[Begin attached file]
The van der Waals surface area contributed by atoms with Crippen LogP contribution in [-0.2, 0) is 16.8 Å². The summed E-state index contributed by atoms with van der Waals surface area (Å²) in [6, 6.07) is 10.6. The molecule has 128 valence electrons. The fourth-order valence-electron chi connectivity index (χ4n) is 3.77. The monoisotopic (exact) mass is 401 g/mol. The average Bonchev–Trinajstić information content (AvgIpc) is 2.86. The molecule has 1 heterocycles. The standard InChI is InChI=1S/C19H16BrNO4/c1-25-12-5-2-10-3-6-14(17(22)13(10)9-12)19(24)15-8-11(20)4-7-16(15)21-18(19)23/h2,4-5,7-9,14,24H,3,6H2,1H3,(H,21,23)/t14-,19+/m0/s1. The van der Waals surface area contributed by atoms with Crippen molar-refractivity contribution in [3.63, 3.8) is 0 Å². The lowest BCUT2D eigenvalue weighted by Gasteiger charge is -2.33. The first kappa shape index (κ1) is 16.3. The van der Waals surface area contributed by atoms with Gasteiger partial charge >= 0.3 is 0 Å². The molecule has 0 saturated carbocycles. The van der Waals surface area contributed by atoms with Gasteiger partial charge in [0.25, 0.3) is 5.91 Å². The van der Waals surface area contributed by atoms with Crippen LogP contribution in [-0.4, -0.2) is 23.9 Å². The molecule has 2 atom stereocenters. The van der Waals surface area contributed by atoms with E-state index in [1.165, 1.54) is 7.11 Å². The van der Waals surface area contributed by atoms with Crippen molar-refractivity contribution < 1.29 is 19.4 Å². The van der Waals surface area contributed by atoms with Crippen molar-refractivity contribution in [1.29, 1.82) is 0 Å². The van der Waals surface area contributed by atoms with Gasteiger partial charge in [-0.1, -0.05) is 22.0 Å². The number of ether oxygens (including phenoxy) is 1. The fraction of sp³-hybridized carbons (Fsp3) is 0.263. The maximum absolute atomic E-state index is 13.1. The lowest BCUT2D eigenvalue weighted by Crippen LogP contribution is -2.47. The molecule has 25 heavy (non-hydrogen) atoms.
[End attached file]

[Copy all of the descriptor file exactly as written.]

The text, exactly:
The van der Waals surface area contributed by atoms with Crippen LogP contribution in [-0.2, 0) is 16.8 Å². The summed E-state index contributed by atoms with van der Waals surface area (Å²) in [6, 6.07) is 10.6. The molecule has 128 valence electrons. The fourth-order valence-electron chi connectivity index (χ4n) is 3.77. The monoisotopic (exact) mass is 401 g/mol. The average Bonchev–Trinajstić information content (AvgIpc) is 2.86. The molecule has 1 heterocycles. The standard InChI is InChI=1S/C19H16BrNO4/c1-25-12-5-2-10-3-6-14(17(22)13(10)9-12)19(24)15-8-11(20)4-7-16(15)21-18(19)23/h2,4-5,7-9,14,24H,3,6H2,1H3,(H,21,23)/t14-,19+/m0/s1. The van der Waals surface area contributed by atoms with Crippen molar-refractivity contribution in [3.63, 3.8) is 0 Å². The lowest BCUT2D eigenvalue weighted by Gasteiger charge is -2.33. The first kappa shape index (κ1) is 16.3. The van der Waals surface area contributed by atoms with Gasteiger partial charge >= 0.3 is 0 Å². The molecule has 0 saturated carbocycles. The van der Waals surface area contributed by atoms with Gasteiger partial charge in [0.25, 0.3) is 5.91 Å². The van der Waals surface area contributed by atoms with Crippen LogP contribution in [-0.4, -0.2) is 23.9 Å². The molecule has 2 atom stereocenters. The van der Waals surface area contributed by atoms with E-state index in [1.165, 1.54) is 7.11 Å². The van der Waals surface area contributed by atoms with Crippen molar-refractivity contribution < 1.29 is 19.4 Å². The van der Waals surface area contributed by atoms with Crippen molar-refractivity contribution in [1.29, 1.82) is 0 Å². The van der Waals surface area contributed by atoms with Gasteiger partial charge in [-0.1, -0.05) is 22.0 Å². The number of ether oxygens (including phenoxy) is 1. The fraction of sp³-hybridized carbons (Fsp3) is 0.263. The maximum absolute atomic E-state index is 13.1. The lowest BCUT2D eigenvalue weighted by Crippen LogP contribution is -2.47. The molecule has 25 heavy (non-hydrogen) atoms.